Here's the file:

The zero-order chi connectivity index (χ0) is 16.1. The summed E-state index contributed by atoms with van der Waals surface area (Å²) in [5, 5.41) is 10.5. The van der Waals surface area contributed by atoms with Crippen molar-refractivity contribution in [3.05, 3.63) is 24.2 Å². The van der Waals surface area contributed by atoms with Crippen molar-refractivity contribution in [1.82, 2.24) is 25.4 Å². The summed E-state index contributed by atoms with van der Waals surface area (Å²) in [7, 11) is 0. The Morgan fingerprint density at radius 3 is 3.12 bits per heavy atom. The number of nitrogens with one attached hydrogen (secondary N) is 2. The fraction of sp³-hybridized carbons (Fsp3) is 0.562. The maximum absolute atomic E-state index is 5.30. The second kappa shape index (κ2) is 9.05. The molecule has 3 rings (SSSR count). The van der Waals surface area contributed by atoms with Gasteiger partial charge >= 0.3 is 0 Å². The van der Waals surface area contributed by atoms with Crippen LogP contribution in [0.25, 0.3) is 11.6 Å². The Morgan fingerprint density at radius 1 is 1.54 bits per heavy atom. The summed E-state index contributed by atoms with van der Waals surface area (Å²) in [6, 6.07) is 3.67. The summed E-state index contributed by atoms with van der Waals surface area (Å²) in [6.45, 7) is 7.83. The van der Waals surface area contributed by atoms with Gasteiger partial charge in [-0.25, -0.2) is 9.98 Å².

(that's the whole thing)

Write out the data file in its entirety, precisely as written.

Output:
The zero-order chi connectivity index (χ0) is 16.1. The summed E-state index contributed by atoms with van der Waals surface area (Å²) in [5, 5.41) is 10.5. The van der Waals surface area contributed by atoms with Crippen molar-refractivity contribution in [3.05, 3.63) is 24.2 Å². The van der Waals surface area contributed by atoms with Crippen molar-refractivity contribution in [1.82, 2.24) is 25.4 Å². The summed E-state index contributed by atoms with van der Waals surface area (Å²) in [7, 11) is 0. The Morgan fingerprint density at radius 3 is 3.12 bits per heavy atom. The number of nitrogens with one attached hydrogen (secondary N) is 2. The fraction of sp³-hybridized carbons (Fsp3) is 0.562. The maximum absolute atomic E-state index is 5.30. The second kappa shape index (κ2) is 9.05. The molecule has 3 rings (SSSR count). The van der Waals surface area contributed by atoms with Gasteiger partial charge >= 0.3 is 0 Å². The van der Waals surface area contributed by atoms with Crippen LogP contribution in [0.25, 0.3) is 11.6 Å². The Morgan fingerprint density at radius 1 is 1.54 bits per heavy atom. The summed E-state index contributed by atoms with van der Waals surface area (Å²) in [6, 6.07) is 3.67. The summed E-state index contributed by atoms with van der Waals surface area (Å²) in [6.45, 7) is 7.83. The van der Waals surface area contributed by atoms with Gasteiger partial charge in [-0.25, -0.2) is 9.98 Å².